Analysts from the UK’s Institute of Economic Affairs think-tank have argued that governments could have helped contain the pandemic by allowing a “natural collapse” of the airline industry, rather than permitting huge bail-outs.
The institute has published a study – entitled The Future of Transport After Covid-19 – which looks at the impact of the pandemic, and changes to consumer behaviour, on various transport modes, including aviation.
It highlights the relaxation of European Union state-aid rules, which enabled large rescue packages to be dealt to airlines, but says this amounted to a “contradiction at the heart of government policies”, given the role of air transport in conveying the contagion.
“Vast amounts of taxpayers’ money have been spent bailing out aviation when this sector was central to the spread of the virus,” says the study.
“Effectively, governments have been subsidising the pandemic.”
Liberalisation of the air transport sector, as a result of strong political pressure, contributed to the emergence of further waves in Europe and the re-introduction of travel restrictions, the study states, while rescue packages have “exacerbated” the issue of unfair competition from state-backed carriers – with taxpayers potentially being left to shoulder debt write-off if the industry’s difficulties persist.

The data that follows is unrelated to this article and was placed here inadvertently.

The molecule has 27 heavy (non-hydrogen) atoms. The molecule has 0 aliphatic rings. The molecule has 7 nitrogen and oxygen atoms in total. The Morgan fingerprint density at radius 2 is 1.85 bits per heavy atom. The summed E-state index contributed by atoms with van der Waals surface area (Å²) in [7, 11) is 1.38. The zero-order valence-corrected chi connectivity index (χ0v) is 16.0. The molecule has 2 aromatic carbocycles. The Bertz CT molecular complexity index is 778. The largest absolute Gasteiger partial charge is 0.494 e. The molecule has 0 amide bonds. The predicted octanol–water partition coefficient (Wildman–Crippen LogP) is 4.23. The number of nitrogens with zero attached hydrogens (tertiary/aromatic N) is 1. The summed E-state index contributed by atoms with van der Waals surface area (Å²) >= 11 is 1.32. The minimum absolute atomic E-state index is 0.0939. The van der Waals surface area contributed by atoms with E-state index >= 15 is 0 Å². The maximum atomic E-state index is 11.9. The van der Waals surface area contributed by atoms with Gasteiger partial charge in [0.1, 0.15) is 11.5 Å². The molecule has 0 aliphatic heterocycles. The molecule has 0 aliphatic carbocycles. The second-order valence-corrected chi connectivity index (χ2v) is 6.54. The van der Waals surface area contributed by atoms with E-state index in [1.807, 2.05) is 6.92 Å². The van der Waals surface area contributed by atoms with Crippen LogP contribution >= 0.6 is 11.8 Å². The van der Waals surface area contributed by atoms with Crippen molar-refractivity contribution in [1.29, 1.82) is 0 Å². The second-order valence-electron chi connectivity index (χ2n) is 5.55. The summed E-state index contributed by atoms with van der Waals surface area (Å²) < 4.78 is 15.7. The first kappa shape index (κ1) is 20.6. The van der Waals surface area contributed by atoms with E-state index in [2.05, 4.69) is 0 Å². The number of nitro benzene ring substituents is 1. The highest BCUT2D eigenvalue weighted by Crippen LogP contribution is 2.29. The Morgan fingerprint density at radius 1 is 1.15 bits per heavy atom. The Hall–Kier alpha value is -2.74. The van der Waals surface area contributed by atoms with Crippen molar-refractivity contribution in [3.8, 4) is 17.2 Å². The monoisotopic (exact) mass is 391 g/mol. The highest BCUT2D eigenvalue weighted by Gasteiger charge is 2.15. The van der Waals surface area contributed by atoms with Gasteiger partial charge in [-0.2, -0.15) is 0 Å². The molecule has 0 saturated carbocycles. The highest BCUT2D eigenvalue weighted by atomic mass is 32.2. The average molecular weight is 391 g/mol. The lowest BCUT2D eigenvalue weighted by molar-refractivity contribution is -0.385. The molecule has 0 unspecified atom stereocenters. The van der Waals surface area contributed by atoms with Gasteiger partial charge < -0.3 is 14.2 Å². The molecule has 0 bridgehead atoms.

“In the absence of state intervention, it is plausible that vast swathes of the aviation sector – airlines, airports and suppliers – would have gone bust in the aftermath of the first wave,” the study says.
“Notwithstanding the negative impact on employees, shareholders, suppliers and so on, a ‘natural’ collapse of the aviation sector might have helped to contain the pandemic.”
This might have led to benefits elsewhere in the economy, pushing out inefficient airlines and enabling resources to be redirected to leaner carriers and new entrants.
While aviation has brought economic benefits as well as negative consequences, it remains an industry subject to high levels of government intervention, the study says, and the pandemic could “change perceptions” in regard to trade-offs and lead to policies “more hostile” to the sector – particularly given the pressure to meet environmental targets.